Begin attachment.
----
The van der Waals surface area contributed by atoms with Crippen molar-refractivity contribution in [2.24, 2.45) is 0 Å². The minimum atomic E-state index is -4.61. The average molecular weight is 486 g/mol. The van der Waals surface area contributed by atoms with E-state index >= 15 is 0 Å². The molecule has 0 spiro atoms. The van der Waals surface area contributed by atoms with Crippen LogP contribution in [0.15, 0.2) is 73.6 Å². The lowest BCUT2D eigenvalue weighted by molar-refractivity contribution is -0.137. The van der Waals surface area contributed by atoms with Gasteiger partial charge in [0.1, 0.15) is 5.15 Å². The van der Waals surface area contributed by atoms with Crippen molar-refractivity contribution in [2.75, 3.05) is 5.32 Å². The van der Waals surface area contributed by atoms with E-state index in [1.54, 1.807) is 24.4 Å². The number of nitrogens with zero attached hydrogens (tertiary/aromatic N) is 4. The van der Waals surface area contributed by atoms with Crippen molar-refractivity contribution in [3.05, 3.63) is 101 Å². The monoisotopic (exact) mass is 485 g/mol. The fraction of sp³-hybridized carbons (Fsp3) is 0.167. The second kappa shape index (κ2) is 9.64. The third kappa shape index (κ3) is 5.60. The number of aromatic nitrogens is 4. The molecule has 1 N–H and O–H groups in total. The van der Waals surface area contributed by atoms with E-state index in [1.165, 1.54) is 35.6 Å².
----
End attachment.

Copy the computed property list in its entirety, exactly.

The van der Waals surface area contributed by atoms with Crippen molar-refractivity contribution in [2.24, 2.45) is 0 Å². The minimum atomic E-state index is -4.61. The average molecular weight is 486 g/mol. The van der Waals surface area contributed by atoms with E-state index >= 15 is 0 Å². The molecule has 0 spiro atoms. The van der Waals surface area contributed by atoms with Crippen LogP contribution in [0.15, 0.2) is 73.6 Å². The lowest BCUT2D eigenvalue weighted by molar-refractivity contribution is -0.137. The van der Waals surface area contributed by atoms with Gasteiger partial charge in [0.1, 0.15) is 5.15 Å². The van der Waals surface area contributed by atoms with Crippen molar-refractivity contribution in [2.75, 3.05) is 5.32 Å². The van der Waals surface area contributed by atoms with E-state index in [1.54, 1.807) is 24.4 Å². The number of nitrogens with zero attached hydrogens (tertiary/aromatic N) is 4. The van der Waals surface area contributed by atoms with Crippen molar-refractivity contribution in [3.05, 3.63) is 101 Å². The monoisotopic (exact) mass is 485 g/mol. The fraction of sp³-hybridized carbons (Fsp3) is 0.167. The second kappa shape index (κ2) is 9.64. The third kappa shape index (κ3) is 5.60. The number of aromatic nitrogens is 4. The molecule has 1 N–H and O–H groups in total. The van der Waals surface area contributed by atoms with E-state index in [1.165, 1.54) is 35.6 Å².